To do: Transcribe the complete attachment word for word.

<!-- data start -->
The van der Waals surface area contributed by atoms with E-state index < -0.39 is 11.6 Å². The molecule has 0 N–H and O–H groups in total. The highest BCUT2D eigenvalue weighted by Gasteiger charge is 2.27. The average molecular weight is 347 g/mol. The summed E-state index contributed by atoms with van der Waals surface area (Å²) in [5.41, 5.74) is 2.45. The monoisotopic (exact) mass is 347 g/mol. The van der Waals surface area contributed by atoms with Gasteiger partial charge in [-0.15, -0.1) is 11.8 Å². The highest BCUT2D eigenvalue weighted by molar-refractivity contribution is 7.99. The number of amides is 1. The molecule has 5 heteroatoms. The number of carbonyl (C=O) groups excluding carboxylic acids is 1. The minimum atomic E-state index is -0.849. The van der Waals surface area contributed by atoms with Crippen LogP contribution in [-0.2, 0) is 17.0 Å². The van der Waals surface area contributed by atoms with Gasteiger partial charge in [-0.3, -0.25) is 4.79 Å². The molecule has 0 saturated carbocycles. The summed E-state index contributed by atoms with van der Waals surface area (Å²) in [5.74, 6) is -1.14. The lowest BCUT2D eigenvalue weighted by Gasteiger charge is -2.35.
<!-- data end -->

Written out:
The van der Waals surface area contributed by atoms with E-state index < -0.39 is 11.6 Å². The molecule has 0 N–H and O–H groups in total. The highest BCUT2D eigenvalue weighted by Gasteiger charge is 2.27. The average molecular weight is 347 g/mol. The summed E-state index contributed by atoms with van der Waals surface area (Å²) in [5.41, 5.74) is 2.45. The monoisotopic (exact) mass is 347 g/mol. The van der Waals surface area contributed by atoms with Gasteiger partial charge in [-0.15, -0.1) is 11.8 Å². The highest BCUT2D eigenvalue weighted by molar-refractivity contribution is 7.99. The number of amides is 1. The molecule has 5 heteroatoms. The number of carbonyl (C=O) groups excluding carboxylic acids is 1. The minimum atomic E-state index is -0.849. The van der Waals surface area contributed by atoms with Crippen LogP contribution in [-0.2, 0) is 17.0 Å². The van der Waals surface area contributed by atoms with Gasteiger partial charge in [-0.3, -0.25) is 4.79 Å². The molecule has 0 saturated carbocycles. The summed E-state index contributed by atoms with van der Waals surface area (Å²) in [5.74, 6) is -1.14. The lowest BCUT2D eigenvalue weighted by Gasteiger charge is -2.35.